Emory Law Journal

Randolph W. Thrower: A Tribute
William H. Bradley William H. Bradley is a Senior Partner at the law firm of Sutherland Asbill & Brennan LLP. He delivered remarks to his fellow partners following Randolph Thrower’s passing. The following piece reflects the spirit and substance of those remarks.

It is a mark of our success and growth as an institution that so many of us now present never had the chance to practice with Randolph, although he remained active until well into his eighties. It is not hyperbole to say that he was a giant—in our firm, in the legal profession, and as a human being. He was truly the complete lawyer. I can’t, in a few minutes, touch on everything, and I won’t try. But here are a few things.

He loved his family, and he and Margaret, a lovely and beautiful woman, had a marriage of more than seventy years. Randolph would not take offense to hear me say that she was his better half.

He loved our law firm, and he spent his entire legal career with us beginning in 1936, except for his time in the Internal Revenue Service, and during the war years when he was in the FBI and then in the Marine Corps. He was dedicated to excellence, and he defined the concept of “firm citizen” with full participation in all firm activities.

Looking out on today’s group of partners, it is hard to recall that there was a time when the firm was exclusively white and male. Randolph was a leader in promoting both racial and gender diversity.

He was a superb legal technician with a deep knowledge of the Internal Revenue Code. Among other things, he pioneered the development of the regulations permitting LIFO accounting for businesses. And later, when he was Commissioner of Internal Revenue, he participated heavily in drafting the Tax Reform Act of 1969.

He demanded full preparation from everyone who worked with him, and, back in the day when we wrote extended legal memos, his assignments would often begin, “Read every case . . .”

He was a fierce advocate for his clients, and he didn’t shy away from a fight. But he was always the voice of reason and restraint and was a superb and patient negotiator. On more than one occasion, I remember being at the Internal Revenue Service with Randolph when we were arguing some position. He would let me have at it, and I would go round and round with the IRS representatives, getting nowhere. He would just watch with a sort of bemused expression, and then, when everyone was worn out, would say, “What I think you’re saying is . . . ,” and suddenly everyone would have to agree on the solution he suggested.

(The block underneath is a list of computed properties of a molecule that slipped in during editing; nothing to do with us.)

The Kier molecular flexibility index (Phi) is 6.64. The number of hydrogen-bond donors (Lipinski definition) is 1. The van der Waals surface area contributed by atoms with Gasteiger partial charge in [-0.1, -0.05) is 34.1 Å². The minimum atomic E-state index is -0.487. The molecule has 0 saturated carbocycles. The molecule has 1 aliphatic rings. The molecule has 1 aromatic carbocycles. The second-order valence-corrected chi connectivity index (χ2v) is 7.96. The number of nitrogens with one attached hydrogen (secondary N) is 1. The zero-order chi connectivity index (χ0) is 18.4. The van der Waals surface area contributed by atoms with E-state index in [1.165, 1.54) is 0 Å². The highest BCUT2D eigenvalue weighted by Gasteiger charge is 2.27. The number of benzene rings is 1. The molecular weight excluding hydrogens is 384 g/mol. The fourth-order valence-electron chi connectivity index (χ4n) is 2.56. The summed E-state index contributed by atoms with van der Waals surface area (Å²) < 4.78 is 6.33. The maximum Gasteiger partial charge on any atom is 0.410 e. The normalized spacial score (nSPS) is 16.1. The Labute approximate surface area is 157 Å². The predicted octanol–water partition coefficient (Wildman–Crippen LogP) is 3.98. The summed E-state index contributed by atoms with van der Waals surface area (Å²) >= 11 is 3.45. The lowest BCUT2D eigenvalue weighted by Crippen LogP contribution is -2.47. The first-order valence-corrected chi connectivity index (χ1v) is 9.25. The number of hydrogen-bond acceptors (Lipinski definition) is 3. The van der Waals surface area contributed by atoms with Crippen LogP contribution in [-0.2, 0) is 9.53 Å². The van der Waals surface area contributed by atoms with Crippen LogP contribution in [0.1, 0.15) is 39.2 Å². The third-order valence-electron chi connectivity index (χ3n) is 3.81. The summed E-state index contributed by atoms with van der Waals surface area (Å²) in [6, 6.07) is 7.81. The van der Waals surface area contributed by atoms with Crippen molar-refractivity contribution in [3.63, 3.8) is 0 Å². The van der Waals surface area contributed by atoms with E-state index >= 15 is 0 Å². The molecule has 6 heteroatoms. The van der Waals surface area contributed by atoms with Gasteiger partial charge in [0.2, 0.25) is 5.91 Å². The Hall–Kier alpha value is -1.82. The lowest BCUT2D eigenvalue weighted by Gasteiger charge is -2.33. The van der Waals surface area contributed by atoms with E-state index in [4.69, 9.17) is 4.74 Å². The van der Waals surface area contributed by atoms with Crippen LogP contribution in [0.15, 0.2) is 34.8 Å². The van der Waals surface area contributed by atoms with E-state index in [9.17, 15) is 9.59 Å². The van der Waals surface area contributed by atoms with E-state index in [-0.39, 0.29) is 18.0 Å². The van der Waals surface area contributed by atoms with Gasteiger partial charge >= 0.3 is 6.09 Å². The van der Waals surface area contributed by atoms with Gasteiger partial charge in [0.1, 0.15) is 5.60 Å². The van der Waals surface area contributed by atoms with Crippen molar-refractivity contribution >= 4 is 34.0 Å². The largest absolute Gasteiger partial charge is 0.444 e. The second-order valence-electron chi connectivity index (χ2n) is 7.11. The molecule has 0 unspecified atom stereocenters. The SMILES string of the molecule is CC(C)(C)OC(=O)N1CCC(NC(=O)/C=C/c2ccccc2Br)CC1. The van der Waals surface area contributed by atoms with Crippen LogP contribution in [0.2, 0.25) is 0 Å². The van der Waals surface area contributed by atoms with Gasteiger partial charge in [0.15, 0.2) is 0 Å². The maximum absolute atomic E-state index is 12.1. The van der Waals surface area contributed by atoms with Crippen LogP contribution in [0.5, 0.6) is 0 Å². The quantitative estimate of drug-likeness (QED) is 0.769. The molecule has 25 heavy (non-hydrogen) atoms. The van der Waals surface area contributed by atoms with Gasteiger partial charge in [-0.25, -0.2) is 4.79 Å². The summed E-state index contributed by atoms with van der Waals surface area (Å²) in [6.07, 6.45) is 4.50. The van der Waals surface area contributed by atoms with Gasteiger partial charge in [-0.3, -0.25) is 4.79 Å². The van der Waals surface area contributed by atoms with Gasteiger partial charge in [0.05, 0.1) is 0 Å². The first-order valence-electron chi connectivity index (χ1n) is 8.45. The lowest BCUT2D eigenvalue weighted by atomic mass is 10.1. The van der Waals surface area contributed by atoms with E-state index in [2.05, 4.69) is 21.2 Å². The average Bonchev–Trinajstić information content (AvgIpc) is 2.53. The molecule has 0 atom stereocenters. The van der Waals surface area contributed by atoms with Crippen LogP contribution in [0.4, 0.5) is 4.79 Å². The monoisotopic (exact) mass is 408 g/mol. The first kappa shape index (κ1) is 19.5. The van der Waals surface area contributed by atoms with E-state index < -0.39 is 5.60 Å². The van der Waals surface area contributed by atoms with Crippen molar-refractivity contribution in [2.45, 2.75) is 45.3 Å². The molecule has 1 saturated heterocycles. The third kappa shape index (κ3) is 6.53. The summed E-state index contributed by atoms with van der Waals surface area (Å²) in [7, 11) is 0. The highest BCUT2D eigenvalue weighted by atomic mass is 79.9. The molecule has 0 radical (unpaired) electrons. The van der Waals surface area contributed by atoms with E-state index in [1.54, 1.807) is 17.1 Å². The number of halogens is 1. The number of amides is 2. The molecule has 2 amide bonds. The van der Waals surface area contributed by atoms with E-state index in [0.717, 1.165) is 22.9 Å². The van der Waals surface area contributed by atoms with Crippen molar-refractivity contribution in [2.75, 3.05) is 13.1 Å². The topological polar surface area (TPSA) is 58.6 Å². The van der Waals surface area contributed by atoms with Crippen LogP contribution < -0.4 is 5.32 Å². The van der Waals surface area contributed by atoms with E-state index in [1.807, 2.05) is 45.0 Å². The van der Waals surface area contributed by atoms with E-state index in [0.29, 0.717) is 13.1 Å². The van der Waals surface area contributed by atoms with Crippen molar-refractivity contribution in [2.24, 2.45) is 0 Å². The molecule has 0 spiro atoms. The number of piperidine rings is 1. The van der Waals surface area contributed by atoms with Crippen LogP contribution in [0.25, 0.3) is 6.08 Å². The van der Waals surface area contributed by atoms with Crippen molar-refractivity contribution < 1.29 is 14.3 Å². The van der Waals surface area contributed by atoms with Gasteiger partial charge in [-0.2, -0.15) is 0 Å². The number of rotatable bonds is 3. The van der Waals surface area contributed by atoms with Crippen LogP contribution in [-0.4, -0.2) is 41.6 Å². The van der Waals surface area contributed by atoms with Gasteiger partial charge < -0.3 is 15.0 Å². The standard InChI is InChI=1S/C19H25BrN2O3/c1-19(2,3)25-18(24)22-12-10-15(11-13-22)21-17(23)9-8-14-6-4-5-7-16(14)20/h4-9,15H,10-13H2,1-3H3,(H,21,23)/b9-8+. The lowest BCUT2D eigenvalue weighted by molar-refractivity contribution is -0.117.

At a time when regular office hours extended through midday on Saturday, he was an indefatigable worker. Sunday’s weren’t off limits either, and there would be regular calls to associates to drop by the house for a swim and a sandwich on a Sunday afternoon, and “Maybe we can go over a few things . . .”

He believed strongly in public service, and that was key to his service as Commissioner of Internal Revenue—that, and his internal courage and sense of integrity, which made him willing to be fired from a position he loved. The public record reveals two such instances when his sense of integrity led him to be crosswise with the White House. The first was his development of a position that a private school that adopted a pervasively discriminatory policy was acting contrary to public policy, and therefore, under the common law was not a “charity” and was not entitled to be exempt from tax. That position was later upheld by the United States Supreme Court. But he withstood bitter political opposition as he formulated it within the IRS. Second, and better known, was his response to the White House when he was directed to initiate tax audits of people on the so-called “enemies list.” His response was, sure, we’ll audit them, just like everyone else, when their names come up through the regular audit selection process. That cost him his job. What was remarkable was that he was never bitter, and he never sought the recognition that came to him when the Watergate tapes were released and his courage and integrity were evident. But if you ever went with him to a meeting at the IRS, you could see the respect he had earned among the professionals at the agency.